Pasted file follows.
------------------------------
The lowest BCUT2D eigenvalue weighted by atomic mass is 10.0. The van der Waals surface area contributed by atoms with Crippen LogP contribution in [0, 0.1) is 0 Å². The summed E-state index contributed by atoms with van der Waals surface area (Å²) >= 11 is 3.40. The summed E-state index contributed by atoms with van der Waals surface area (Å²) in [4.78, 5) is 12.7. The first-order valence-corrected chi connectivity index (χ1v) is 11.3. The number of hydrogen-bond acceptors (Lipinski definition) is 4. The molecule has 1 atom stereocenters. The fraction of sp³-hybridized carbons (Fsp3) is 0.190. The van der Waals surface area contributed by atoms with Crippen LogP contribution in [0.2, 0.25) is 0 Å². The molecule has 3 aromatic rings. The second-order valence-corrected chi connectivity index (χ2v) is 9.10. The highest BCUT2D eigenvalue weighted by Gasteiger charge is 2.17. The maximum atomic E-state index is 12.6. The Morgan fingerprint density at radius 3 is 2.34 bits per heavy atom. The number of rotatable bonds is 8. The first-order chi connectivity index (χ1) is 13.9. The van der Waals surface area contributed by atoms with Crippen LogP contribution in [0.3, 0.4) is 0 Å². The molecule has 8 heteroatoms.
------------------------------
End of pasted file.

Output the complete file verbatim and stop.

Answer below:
The lowest BCUT2D eigenvalue weighted by atomic mass is 10.0. The van der Waals surface area contributed by atoms with Crippen LogP contribution in [0, 0.1) is 0 Å². The summed E-state index contributed by atoms with van der Waals surface area (Å²) >= 11 is 3.40. The summed E-state index contributed by atoms with van der Waals surface area (Å²) in [4.78, 5) is 12.7. The first-order valence-corrected chi connectivity index (χ1v) is 11.3. The number of hydrogen-bond acceptors (Lipinski definition) is 4. The molecule has 1 atom stereocenters. The fraction of sp³-hybridized carbons (Fsp3) is 0.190. The van der Waals surface area contributed by atoms with Crippen LogP contribution in [0.2, 0.25) is 0 Å². The molecule has 3 aromatic rings. The second-order valence-corrected chi connectivity index (χ2v) is 9.10. The highest BCUT2D eigenvalue weighted by Gasteiger charge is 2.17. The maximum atomic E-state index is 12.6. The Morgan fingerprint density at radius 3 is 2.34 bits per heavy atom. The number of rotatable bonds is 8. The first-order chi connectivity index (χ1) is 13.9. The van der Waals surface area contributed by atoms with Crippen LogP contribution in [0.3, 0.4) is 0 Å². The molecule has 8 heteroatoms.